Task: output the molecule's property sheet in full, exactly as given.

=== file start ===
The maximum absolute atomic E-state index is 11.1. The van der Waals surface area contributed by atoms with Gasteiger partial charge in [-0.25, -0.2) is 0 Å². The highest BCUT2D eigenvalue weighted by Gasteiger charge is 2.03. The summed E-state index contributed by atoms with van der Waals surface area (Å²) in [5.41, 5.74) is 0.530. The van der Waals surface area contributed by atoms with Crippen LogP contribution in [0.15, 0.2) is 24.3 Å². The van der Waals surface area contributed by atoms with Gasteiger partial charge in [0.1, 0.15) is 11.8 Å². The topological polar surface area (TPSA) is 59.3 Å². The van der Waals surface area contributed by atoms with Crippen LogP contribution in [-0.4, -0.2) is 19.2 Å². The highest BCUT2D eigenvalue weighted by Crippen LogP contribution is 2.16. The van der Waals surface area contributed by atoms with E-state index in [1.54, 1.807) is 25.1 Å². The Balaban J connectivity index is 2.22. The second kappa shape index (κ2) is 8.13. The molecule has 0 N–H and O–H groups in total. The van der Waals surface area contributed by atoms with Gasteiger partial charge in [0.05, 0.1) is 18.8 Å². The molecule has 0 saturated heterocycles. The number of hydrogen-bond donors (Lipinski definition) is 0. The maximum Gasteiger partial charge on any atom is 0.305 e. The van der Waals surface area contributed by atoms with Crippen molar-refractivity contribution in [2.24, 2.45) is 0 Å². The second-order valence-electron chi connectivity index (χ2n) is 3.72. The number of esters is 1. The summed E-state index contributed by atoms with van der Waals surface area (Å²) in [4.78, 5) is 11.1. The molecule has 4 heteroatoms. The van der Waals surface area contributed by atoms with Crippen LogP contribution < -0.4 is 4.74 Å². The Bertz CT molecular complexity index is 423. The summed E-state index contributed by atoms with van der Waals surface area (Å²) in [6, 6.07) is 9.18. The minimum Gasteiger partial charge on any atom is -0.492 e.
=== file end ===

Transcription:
The maximum absolute atomic E-state index is 11.1. The van der Waals surface area contributed by atoms with Gasteiger partial charge in [-0.25, -0.2) is 0 Å². The highest BCUT2D eigenvalue weighted by Gasteiger charge is 2.03. The summed E-state index contributed by atoms with van der Waals surface area (Å²) in [5.41, 5.74) is 0.530. The van der Waals surface area contributed by atoms with Crippen LogP contribution in [0.15, 0.2) is 24.3 Å². The van der Waals surface area contributed by atoms with Gasteiger partial charge in [0.1, 0.15) is 11.8 Å². The topological polar surface area (TPSA) is 59.3 Å². The van der Waals surface area contributed by atoms with Crippen LogP contribution in [-0.4, -0.2) is 19.2 Å². The highest BCUT2D eigenvalue weighted by Crippen LogP contribution is 2.16. The van der Waals surface area contributed by atoms with E-state index in [1.54, 1.807) is 25.1 Å². The Balaban J connectivity index is 2.22. The second kappa shape index (κ2) is 8.13. The molecule has 0 N–H and O–H groups in total. The van der Waals surface area contributed by atoms with Gasteiger partial charge in [0.05, 0.1) is 18.8 Å². The molecule has 0 saturated heterocycles. The number of hydrogen-bond donors (Lipinski definition) is 0. The maximum Gasteiger partial charge on any atom is 0.305 e. The van der Waals surface area contributed by atoms with Crippen molar-refractivity contribution in [2.24, 2.45) is 0 Å². The second-order valence-electron chi connectivity index (χ2n) is 3.72. The number of esters is 1. The summed E-state index contributed by atoms with van der Waals surface area (Å²) in [4.78, 5) is 11.1. The molecule has 4 heteroatoms. The van der Waals surface area contributed by atoms with Crippen LogP contribution < -0.4 is 4.74 Å². The Bertz CT molecular complexity index is 423. The summed E-state index contributed by atoms with van der Waals surface area (Å²) in [6, 6.07) is 9.18. The minimum Gasteiger partial charge on any atom is -0.492 e.